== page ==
Are you saying that because Professor Weiger was convicted of sexual harrassment, his students honoring his memory is in poor taste? That every good quality he might have had just flew out of him like a popped balloon, and the people who knew him should just regard him as nothing more than a sleazebag?

    I live in the Iowa City area and judging from the comments on the local media’s websites when these stories broke, the criminals were the women these men harrassed. They were called liars, prostitutes, whores, etc… Not directly, given the policies of the forums, but the meanings were very clear.

    Zuska is right to point out the irony of honoring this dishonorable man. Weiger’s good qualities could not have flown out of him like a popped balloon, the few good qualities he may have had would only have uncerimoniously trickled out on to the floor.

    Mr. Weiger and Mr. Miller beign the cowards they were, took the easy way out and in the process intentionally laid the reponsibility for their deaths on their victims.

  14. #14 arvind
    February 25, 2009

    Brandon,
    It is not his students honoring him in an unofficial capacity for his work. It is the music school holding a memorial concert, which I think would count as official university endorsement. It is in poor taste. It underscores how lightly we as a society take harassment of women. And I think you need to take that observation from Zuska in conjunction with the frustration with the tone of the chronicle article that is the subject of the rest of her post.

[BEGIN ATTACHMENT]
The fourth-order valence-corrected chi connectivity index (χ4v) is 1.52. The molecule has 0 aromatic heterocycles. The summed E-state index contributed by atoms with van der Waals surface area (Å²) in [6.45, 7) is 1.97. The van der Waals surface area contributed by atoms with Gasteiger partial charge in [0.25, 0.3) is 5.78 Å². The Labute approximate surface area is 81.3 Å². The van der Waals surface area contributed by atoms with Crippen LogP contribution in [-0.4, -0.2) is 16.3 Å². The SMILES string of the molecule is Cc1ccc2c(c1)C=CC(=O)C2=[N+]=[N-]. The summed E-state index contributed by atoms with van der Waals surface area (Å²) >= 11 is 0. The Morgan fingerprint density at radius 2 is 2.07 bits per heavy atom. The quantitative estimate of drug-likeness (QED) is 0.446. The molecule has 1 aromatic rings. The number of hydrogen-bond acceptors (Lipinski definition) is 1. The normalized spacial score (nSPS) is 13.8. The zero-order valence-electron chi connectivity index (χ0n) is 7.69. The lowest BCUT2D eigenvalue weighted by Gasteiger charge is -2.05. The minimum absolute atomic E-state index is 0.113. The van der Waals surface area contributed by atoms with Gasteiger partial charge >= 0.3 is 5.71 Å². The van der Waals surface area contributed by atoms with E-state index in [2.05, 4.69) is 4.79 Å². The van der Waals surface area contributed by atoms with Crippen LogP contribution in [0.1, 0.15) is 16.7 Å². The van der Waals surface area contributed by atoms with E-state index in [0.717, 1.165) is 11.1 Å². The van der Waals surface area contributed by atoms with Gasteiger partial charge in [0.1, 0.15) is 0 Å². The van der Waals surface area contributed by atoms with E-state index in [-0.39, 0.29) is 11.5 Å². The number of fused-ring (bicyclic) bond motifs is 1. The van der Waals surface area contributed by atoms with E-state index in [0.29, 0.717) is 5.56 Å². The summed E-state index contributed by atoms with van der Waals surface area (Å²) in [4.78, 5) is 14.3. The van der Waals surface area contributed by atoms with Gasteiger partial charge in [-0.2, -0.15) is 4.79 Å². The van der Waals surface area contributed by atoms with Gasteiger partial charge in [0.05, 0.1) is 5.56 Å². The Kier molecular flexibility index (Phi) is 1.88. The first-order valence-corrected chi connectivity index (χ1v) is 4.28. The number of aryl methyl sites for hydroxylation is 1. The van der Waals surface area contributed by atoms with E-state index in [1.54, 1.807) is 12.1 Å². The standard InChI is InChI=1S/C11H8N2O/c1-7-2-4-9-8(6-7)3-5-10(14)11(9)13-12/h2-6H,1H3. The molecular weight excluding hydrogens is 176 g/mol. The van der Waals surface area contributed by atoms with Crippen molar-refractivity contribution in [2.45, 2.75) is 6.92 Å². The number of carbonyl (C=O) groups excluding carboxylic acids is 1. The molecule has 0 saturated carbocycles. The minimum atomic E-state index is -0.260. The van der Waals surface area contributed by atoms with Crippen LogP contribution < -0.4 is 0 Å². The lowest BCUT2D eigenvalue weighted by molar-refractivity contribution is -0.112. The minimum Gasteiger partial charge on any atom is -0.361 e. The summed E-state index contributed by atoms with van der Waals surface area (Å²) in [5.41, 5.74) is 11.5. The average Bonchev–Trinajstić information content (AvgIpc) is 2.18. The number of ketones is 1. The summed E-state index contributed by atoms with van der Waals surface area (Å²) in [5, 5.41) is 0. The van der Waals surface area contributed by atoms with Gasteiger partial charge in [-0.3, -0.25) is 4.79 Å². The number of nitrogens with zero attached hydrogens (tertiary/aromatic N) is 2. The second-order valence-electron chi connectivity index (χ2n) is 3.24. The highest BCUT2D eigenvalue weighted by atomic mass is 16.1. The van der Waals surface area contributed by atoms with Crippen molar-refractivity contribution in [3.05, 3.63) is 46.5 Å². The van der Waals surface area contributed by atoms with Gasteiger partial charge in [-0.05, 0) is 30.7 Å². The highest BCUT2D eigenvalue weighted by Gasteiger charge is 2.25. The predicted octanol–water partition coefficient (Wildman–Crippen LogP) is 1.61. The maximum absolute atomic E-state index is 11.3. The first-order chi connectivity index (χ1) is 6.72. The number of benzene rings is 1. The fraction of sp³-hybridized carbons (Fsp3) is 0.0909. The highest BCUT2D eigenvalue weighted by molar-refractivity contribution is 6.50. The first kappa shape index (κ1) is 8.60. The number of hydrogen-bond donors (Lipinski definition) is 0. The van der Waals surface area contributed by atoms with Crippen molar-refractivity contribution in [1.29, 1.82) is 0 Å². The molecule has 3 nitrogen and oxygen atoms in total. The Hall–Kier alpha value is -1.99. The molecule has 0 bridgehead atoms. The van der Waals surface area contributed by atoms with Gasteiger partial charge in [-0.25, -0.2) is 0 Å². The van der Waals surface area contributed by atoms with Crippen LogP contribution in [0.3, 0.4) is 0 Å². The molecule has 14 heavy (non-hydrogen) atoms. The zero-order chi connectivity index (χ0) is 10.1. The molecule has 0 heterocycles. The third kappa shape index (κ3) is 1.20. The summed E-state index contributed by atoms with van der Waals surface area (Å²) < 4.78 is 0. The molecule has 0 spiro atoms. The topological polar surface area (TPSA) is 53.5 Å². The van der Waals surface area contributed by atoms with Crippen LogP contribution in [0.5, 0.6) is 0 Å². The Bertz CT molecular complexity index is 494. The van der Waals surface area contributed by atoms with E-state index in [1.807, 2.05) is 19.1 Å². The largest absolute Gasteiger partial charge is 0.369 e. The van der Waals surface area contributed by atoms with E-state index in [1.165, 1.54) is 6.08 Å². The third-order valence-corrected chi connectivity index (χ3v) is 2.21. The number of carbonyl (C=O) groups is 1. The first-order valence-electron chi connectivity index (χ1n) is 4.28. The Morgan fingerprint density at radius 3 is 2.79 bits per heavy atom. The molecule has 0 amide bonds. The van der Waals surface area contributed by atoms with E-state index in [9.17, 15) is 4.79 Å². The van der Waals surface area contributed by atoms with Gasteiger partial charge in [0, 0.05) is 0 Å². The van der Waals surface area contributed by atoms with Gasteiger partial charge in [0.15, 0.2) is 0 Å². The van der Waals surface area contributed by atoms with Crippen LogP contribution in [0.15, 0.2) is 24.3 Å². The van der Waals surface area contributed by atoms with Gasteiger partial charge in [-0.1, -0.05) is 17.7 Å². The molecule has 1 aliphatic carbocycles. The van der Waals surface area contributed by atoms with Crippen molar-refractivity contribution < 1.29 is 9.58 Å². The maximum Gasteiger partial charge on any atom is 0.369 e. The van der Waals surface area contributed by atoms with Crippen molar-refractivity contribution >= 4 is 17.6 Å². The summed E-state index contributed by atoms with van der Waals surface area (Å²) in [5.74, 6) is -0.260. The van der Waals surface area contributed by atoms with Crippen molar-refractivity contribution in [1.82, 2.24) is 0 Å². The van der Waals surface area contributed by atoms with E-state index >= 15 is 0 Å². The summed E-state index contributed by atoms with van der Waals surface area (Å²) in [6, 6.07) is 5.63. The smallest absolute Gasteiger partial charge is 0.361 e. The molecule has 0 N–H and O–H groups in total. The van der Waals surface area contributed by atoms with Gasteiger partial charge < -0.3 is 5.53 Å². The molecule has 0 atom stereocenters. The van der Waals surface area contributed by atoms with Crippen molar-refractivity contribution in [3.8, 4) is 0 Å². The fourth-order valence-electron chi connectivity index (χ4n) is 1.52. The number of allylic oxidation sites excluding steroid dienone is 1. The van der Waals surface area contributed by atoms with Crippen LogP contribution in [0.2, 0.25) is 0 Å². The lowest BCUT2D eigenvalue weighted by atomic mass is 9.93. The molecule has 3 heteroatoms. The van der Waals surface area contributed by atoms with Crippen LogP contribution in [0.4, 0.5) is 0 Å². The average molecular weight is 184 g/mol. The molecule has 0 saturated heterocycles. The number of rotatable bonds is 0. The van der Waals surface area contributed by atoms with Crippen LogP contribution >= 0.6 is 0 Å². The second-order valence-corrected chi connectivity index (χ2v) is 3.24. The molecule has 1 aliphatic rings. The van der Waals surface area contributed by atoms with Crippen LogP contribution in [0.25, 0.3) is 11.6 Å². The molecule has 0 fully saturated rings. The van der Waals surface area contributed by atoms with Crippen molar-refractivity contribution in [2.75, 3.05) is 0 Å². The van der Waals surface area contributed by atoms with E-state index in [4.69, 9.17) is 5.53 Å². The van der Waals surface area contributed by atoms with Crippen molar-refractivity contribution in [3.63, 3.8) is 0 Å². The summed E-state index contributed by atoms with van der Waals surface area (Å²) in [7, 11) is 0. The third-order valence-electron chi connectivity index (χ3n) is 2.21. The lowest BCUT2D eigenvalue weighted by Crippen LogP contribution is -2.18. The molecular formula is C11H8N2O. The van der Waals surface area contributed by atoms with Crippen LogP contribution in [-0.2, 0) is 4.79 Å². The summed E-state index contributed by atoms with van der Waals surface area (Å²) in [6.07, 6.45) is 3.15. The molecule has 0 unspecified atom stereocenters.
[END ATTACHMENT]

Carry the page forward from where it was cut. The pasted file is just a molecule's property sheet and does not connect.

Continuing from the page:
I have a feeling that if Weiger’s crime were not sexism, but some other -ism that we as a society have progressed enough to find abhorrent far more easily, I doubt if the university would’ve even allowed their name to be associated with celebrating his memory after he was found guilty. They would have distanced themselves, if not with true contrition, then at least as a matter of policy to avoid being branded insensitive to the -ism in question.

  15. #15 arvind
    February 25, 2009

    I wanted to qualify my sentence:

    “I doubt if the university would’ve even allowed their name to be associated with celebrating his memory after he was found guilty.”

    to say:

    “I doubt if the university would’ve even allowed their name to be associated with celebrating his memory after he was found guilty (at least so soon after his death, while the victim is still fighting her case).”

    Also Joel, thanks for the additional light. I am not surprised. We live in a society where male judges throw out (already severely under-reported) rape charges because they think the victim doesn’t “look like” she was just raped. The default assumption is either that the victim is lying or that she asked for it.

  16. #16 jc
    February 27, 2009

    This will burn your shorts, but also give 1.6 million small-happees.

    Female Neurosurgeon/Asst Prof at Harvard filed sex harrassment against Male Dept Chair.

    http://feministlawprofessors.com/?p=8618

    It’s just peachy that the Boston Globe features a picture and the qualifications of the asshole. I puke on his shoes.

  17. #17 Alecto
    March 2, 2009

    Can’t read the article, but oh, the irony that one of the men is named Arthur Miller. I wouldn’t be surprised if the term “witch-hunt” gets bandied about by his defenders.